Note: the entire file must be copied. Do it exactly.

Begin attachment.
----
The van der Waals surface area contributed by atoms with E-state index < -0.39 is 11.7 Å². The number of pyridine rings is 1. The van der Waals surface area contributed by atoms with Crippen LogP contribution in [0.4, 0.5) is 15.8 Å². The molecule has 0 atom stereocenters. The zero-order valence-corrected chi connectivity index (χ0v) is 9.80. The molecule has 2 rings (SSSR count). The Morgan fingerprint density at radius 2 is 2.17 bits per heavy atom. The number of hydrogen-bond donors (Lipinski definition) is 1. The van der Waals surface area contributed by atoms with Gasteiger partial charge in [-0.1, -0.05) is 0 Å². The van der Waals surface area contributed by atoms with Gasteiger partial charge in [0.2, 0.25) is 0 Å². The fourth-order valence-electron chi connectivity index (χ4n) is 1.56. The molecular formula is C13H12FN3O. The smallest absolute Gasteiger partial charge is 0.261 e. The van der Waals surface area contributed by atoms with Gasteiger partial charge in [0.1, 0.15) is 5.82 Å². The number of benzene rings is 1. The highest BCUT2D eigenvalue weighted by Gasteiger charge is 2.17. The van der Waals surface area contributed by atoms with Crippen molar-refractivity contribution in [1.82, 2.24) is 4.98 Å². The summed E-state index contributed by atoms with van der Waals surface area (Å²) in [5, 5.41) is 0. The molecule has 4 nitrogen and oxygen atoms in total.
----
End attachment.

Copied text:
The van der Waals surface area contributed by atoms with E-state index < -0.39 is 11.7 Å². The number of pyridine rings is 1. The van der Waals surface area contributed by atoms with Crippen LogP contribution in [0.4, 0.5) is 15.8 Å². The molecule has 0 atom stereocenters. The zero-order valence-corrected chi connectivity index (χ0v) is 9.80. The molecule has 2 rings (SSSR count). The Morgan fingerprint density at radius 2 is 2.17 bits per heavy atom. The number of hydrogen-bond donors (Lipinski definition) is 1. The van der Waals surface area contributed by atoms with Gasteiger partial charge in [-0.1, -0.05) is 0 Å². The van der Waals surface area contributed by atoms with Gasteiger partial charge in [0.2, 0.25) is 0 Å². The fourth-order valence-electron chi connectivity index (χ4n) is 1.56. The molecular formula is C13H12FN3O. The smallest absolute Gasteiger partial charge is 0.261 e. The van der Waals surface area contributed by atoms with Gasteiger partial charge in [0.1, 0.15) is 5.82 Å². The number of benzene rings is 1. The highest BCUT2D eigenvalue weighted by Gasteiger charge is 2.17. The van der Waals surface area contributed by atoms with Crippen molar-refractivity contribution in [1.82, 2.24) is 4.98 Å². The summed E-state index contributed by atoms with van der Waals surface area (Å²) in [5, 5.41) is 0. The molecule has 4 nitrogen and oxygen atoms in total.